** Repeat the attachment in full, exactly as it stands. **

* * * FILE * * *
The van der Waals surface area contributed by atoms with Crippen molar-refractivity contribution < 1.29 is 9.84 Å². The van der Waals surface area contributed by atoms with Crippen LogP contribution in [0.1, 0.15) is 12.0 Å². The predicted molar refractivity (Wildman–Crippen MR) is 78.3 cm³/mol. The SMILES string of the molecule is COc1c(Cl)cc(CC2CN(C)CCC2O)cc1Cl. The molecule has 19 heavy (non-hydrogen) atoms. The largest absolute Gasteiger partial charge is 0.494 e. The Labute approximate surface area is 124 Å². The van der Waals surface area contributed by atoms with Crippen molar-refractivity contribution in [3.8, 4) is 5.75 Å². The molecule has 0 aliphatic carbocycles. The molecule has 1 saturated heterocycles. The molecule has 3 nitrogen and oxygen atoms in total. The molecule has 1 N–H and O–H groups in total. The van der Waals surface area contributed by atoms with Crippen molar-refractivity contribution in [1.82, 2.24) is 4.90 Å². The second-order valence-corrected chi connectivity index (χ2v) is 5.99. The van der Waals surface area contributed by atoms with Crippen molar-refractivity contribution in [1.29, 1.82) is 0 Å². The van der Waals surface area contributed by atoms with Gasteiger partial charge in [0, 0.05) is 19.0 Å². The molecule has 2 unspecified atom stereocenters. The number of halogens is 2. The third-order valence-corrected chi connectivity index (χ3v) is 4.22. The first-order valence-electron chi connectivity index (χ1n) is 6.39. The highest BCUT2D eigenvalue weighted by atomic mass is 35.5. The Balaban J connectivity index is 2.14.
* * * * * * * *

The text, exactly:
The van der Waals surface area contributed by atoms with Crippen molar-refractivity contribution < 1.29 is 9.84 Å². The van der Waals surface area contributed by atoms with Crippen LogP contribution in [0.1, 0.15) is 12.0 Å². The predicted molar refractivity (Wildman–Crippen MR) is 78.3 cm³/mol. The SMILES string of the molecule is COc1c(Cl)cc(CC2CN(C)CCC2O)cc1Cl. The molecule has 19 heavy (non-hydrogen) atoms. The largest absolute Gasteiger partial charge is 0.494 e. The Labute approximate surface area is 124 Å². The van der Waals surface area contributed by atoms with Crippen molar-refractivity contribution in [3.8, 4) is 5.75 Å². The molecule has 0 aliphatic carbocycles. The molecule has 1 saturated heterocycles. The molecule has 3 nitrogen and oxygen atoms in total. The molecule has 1 N–H and O–H groups in total. The van der Waals surface area contributed by atoms with Crippen molar-refractivity contribution in [1.82, 2.24) is 4.90 Å². The second-order valence-corrected chi connectivity index (χ2v) is 5.99. The van der Waals surface area contributed by atoms with Crippen molar-refractivity contribution in [1.29, 1.82) is 0 Å². The van der Waals surface area contributed by atoms with Gasteiger partial charge in [0, 0.05) is 19.0 Å². The molecule has 2 unspecified atom stereocenters. The number of halogens is 2. The third-order valence-corrected chi connectivity index (χ3v) is 4.22. The first-order valence-electron chi connectivity index (χ1n) is 6.39. The highest BCUT2D eigenvalue weighted by atomic mass is 35.5. The Balaban J connectivity index is 2.14.